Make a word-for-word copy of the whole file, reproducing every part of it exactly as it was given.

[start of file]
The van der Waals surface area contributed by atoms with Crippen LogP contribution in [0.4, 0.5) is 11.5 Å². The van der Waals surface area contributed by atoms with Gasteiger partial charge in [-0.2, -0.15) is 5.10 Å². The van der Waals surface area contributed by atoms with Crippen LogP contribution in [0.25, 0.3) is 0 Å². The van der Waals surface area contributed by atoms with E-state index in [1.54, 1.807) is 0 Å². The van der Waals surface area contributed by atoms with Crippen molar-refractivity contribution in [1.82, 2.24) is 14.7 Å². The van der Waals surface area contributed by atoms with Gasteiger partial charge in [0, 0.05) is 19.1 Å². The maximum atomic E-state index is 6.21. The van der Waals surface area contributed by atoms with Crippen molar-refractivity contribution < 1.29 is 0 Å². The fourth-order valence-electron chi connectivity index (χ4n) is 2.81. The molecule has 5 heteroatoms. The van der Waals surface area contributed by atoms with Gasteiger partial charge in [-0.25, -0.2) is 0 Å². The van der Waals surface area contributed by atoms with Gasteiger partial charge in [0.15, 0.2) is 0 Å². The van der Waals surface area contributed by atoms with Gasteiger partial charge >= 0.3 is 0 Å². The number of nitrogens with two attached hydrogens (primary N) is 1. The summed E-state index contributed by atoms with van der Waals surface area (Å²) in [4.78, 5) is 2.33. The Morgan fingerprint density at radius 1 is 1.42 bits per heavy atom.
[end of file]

The van der Waals surface area contributed by atoms with Crippen LogP contribution in [0.4, 0.5) is 11.5 Å². The van der Waals surface area contributed by atoms with Gasteiger partial charge in [-0.2, -0.15) is 5.10 Å². The van der Waals surface area contributed by atoms with Crippen LogP contribution in [0.25, 0.3) is 0 Å². The van der Waals surface area contributed by atoms with E-state index in [1.54, 1.807) is 0 Å². The van der Waals surface area contributed by atoms with Crippen molar-refractivity contribution in [1.82, 2.24) is 14.7 Å². The van der Waals surface area contributed by atoms with Gasteiger partial charge in [0, 0.05) is 19.1 Å². The maximum atomic E-state index is 6.21. The van der Waals surface area contributed by atoms with Crippen molar-refractivity contribution < 1.29 is 0 Å². The fourth-order valence-electron chi connectivity index (χ4n) is 2.81. The molecule has 5 heteroatoms. The van der Waals surface area contributed by atoms with Gasteiger partial charge in [-0.25, -0.2) is 0 Å². The van der Waals surface area contributed by atoms with Gasteiger partial charge in [0.15, 0.2) is 0 Å². The van der Waals surface area contributed by atoms with Gasteiger partial charge >= 0.3 is 0 Å². The number of nitrogens with two attached hydrogens (primary N) is 1. The summed E-state index contributed by atoms with van der Waals surface area (Å²) in [4.78, 5) is 2.33. The Morgan fingerprint density at radius 1 is 1.42 bits per heavy atom.